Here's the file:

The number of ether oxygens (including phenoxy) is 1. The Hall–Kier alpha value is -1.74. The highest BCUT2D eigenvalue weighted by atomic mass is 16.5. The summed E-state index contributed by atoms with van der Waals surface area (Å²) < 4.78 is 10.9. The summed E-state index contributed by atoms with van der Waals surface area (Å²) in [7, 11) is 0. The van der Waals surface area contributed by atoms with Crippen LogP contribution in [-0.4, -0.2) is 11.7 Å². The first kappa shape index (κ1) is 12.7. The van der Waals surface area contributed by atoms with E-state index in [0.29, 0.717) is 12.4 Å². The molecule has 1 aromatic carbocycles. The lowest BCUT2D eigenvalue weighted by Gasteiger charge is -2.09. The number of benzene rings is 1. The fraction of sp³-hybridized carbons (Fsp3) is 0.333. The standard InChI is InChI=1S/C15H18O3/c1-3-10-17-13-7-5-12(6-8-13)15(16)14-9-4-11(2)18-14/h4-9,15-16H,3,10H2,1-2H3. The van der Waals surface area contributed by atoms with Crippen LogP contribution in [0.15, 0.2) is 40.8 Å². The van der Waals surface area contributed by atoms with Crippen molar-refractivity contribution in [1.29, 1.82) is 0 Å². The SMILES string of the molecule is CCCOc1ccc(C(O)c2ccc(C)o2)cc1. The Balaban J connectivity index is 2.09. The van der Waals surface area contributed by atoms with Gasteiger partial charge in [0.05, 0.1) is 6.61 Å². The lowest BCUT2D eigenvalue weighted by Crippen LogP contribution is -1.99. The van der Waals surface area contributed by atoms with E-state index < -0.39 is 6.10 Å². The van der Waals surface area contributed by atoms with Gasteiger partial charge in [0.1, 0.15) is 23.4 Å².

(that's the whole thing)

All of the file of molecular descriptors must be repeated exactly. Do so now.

The number of ether oxygens (including phenoxy) is 1. The Hall–Kier alpha value is -1.74. The highest BCUT2D eigenvalue weighted by atomic mass is 16.5. The summed E-state index contributed by atoms with van der Waals surface area (Å²) < 4.78 is 10.9. The summed E-state index contributed by atoms with van der Waals surface area (Å²) in [7, 11) is 0. The van der Waals surface area contributed by atoms with Crippen LogP contribution in [-0.4, -0.2) is 11.7 Å². The first kappa shape index (κ1) is 12.7. The van der Waals surface area contributed by atoms with E-state index in [0.29, 0.717) is 12.4 Å². The molecule has 1 aromatic carbocycles. The lowest BCUT2D eigenvalue weighted by Gasteiger charge is -2.09. The number of benzene rings is 1. The fraction of sp³-hybridized carbons (Fsp3) is 0.333. The standard InChI is InChI=1S/C15H18O3/c1-3-10-17-13-7-5-12(6-8-13)15(16)14-9-4-11(2)18-14/h4-9,15-16H,3,10H2,1-2H3. The van der Waals surface area contributed by atoms with Crippen LogP contribution in [0.15, 0.2) is 40.8 Å². The van der Waals surface area contributed by atoms with Crippen molar-refractivity contribution in [1.29, 1.82) is 0 Å². The SMILES string of the molecule is CCCOc1ccc(C(O)c2ccc(C)o2)cc1. The Balaban J connectivity index is 2.09. The van der Waals surface area contributed by atoms with Gasteiger partial charge in [0.05, 0.1) is 6.61 Å². The lowest BCUT2D eigenvalue weighted by Crippen LogP contribution is -1.99. The van der Waals surface area contributed by atoms with E-state index < -0.39 is 6.10 Å². The van der Waals surface area contributed by atoms with Gasteiger partial charge in [0.1, 0.15) is 23.4 Å².